Comet Garradd (C/2009 P1) on August 2, 2011. Image credit: Peter Lake.
Comet Garradd is now getting brighter in the night sky and you can look for the fuzzy ball going from the constellation of Pegasus into the Summer Triangle (view map @Astro Bob). At a magnitude of about 9, it should be visible in a dark place with a small telescope or even binoculars. It will peak at February at a magnitude about 6 and shall pass closest to Earth in the beginning of March 2012 when it will be seen in the Little Dipper asterism.
Comet Garradd was discovered by G. J. Garradd (Siding Spring Observatory, Australia) on four images obtained on August 13, 2009 . He was using the 0.5-m Uppsala Schmidt telescope and a CCD camera. The magnitude was given as 17.5-17.7 and the coma was described as circular and 15" across. The first confirmation was obtained by W. Robledo (El Condor Observatory, Cordoba) on August 14, 2009.
Upcoming Highlights (from Cometography)
# The comet will reach a maximum solar elongation of 149 degrees on 2011 August 8.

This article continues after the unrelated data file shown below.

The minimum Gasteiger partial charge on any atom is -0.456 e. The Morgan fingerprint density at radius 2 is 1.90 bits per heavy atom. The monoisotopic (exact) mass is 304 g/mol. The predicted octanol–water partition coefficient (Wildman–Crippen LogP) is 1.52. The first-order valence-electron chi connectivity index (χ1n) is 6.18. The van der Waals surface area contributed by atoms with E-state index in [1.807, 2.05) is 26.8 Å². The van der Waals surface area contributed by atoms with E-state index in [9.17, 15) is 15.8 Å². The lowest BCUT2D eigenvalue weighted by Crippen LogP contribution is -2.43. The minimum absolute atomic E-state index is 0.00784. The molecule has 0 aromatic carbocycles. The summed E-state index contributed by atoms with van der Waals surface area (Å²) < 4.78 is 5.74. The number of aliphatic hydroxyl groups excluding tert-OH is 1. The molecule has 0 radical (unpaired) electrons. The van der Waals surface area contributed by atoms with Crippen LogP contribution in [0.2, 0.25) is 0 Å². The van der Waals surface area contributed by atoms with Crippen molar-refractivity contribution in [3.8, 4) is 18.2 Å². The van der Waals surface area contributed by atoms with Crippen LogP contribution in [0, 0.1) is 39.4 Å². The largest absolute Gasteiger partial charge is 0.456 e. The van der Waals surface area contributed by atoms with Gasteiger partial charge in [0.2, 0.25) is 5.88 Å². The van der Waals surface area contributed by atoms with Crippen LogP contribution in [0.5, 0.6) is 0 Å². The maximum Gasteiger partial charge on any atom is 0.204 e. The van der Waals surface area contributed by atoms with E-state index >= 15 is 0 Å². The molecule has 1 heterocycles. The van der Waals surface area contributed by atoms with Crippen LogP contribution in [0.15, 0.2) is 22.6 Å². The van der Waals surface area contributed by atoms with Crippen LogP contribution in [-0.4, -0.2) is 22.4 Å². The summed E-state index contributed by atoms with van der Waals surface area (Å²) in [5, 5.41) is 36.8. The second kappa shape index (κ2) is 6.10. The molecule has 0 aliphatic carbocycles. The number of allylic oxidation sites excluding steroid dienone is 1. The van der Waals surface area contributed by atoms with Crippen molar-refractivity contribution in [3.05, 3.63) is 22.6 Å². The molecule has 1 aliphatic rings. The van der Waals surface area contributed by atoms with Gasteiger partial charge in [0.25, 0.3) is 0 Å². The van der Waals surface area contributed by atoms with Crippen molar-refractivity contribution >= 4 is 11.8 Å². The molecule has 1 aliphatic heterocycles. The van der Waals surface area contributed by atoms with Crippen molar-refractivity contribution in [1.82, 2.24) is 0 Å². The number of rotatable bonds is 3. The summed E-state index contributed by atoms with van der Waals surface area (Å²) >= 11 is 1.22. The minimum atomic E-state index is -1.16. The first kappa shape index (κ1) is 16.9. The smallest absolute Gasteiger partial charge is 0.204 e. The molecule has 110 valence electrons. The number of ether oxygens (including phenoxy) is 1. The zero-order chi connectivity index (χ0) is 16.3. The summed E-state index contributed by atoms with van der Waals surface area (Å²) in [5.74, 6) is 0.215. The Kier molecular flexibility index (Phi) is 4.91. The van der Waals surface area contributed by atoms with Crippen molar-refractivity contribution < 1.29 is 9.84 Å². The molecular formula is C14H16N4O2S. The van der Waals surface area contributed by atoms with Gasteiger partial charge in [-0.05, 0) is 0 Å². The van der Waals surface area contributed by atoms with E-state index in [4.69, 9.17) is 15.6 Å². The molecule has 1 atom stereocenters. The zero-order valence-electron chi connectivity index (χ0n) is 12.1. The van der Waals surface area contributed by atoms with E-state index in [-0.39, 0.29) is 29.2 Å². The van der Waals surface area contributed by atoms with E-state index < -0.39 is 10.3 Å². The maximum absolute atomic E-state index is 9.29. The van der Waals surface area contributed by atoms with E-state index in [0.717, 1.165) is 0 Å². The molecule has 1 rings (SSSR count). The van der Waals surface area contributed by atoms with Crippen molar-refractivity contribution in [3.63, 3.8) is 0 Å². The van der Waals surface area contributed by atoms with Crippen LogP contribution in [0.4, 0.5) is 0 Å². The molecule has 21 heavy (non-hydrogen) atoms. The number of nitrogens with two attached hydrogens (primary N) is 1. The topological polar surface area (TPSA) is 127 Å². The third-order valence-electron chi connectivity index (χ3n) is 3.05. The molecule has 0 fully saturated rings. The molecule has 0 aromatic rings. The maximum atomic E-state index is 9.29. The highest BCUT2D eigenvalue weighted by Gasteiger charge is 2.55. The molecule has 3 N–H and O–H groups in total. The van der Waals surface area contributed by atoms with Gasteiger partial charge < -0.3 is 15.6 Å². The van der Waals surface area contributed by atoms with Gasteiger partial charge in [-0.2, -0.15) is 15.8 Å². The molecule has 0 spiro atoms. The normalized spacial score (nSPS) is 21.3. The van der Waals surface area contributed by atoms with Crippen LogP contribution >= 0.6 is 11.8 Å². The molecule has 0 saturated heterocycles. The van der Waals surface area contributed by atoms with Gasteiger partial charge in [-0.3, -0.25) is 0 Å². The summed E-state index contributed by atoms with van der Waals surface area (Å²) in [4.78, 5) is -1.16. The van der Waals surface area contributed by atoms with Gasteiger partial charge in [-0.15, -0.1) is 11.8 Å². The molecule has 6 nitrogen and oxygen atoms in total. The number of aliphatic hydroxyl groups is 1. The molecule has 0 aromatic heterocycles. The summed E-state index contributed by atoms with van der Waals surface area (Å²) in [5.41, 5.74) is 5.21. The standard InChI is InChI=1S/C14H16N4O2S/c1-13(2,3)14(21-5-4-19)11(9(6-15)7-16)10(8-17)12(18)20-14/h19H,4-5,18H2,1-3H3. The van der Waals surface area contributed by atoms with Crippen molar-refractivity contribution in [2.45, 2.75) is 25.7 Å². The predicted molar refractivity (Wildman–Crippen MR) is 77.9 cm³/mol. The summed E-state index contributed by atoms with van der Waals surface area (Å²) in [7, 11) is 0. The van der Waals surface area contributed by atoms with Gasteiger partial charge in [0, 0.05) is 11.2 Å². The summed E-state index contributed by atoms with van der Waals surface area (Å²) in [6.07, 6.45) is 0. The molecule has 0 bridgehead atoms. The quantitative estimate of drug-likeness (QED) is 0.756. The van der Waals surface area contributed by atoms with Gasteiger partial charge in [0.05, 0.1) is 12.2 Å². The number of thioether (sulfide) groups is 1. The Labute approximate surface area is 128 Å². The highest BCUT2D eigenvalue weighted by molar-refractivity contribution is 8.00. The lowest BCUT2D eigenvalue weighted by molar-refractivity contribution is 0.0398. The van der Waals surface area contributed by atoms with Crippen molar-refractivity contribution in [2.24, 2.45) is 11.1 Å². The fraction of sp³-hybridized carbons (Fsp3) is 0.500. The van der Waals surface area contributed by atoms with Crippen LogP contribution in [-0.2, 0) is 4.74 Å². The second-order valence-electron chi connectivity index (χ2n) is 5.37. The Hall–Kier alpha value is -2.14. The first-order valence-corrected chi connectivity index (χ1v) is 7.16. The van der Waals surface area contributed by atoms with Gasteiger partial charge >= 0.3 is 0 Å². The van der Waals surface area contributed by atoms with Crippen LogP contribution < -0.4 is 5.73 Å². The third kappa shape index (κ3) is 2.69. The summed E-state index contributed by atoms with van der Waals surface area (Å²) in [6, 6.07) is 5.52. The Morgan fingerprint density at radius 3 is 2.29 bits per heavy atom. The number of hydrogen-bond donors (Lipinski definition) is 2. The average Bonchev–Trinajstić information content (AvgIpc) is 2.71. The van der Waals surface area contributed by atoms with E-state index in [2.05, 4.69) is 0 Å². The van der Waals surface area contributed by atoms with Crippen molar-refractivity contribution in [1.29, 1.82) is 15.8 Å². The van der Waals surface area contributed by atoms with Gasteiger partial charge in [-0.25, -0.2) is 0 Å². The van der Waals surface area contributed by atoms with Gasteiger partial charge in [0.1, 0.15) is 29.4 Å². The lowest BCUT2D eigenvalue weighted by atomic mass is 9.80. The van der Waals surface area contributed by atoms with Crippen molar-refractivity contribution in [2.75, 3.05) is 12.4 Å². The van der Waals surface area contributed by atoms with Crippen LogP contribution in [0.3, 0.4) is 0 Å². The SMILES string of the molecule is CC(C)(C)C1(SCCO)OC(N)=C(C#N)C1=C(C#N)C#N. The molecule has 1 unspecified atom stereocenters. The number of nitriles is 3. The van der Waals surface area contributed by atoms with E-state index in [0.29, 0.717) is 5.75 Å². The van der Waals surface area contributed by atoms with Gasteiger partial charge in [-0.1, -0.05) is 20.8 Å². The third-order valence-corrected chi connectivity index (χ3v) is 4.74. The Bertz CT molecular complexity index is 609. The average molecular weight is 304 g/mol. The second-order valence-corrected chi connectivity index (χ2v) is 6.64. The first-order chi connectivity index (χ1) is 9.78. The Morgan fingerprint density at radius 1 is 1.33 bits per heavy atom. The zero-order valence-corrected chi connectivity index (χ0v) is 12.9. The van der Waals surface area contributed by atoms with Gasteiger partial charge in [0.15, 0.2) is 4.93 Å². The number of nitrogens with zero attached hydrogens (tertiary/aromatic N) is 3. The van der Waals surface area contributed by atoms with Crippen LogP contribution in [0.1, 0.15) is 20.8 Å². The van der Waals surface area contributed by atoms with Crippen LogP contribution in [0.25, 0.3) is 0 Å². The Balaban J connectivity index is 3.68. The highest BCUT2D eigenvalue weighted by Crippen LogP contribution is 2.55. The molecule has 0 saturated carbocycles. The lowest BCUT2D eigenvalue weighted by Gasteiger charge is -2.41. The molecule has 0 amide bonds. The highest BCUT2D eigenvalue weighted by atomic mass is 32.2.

# After having moved northward since September 2010, the comet will attain a declination of +19.9 degrees on 2011 September 12 and will then turn southward.
# The southward motion will only continue until 2011 October 26, when the comet attains a declination of +18.7 degrees and will then resume a northward motion.
# The comet will reach a minimum solar elongation of 45 degrees on 2011 December 5.
# The comet will be closest to Earth on 2012 March 5 (1.27 AU).
# The comet will attain its most northerly declination of +70.7 degrees on 2012 March 11 and will move steadily southward for the remainder of the year.
# The comet will reach a maximum solar elongation of 112 degrees on 2012 March 17.
Gary W. Kronk's Cometography - C/2009 P1 (Garradd)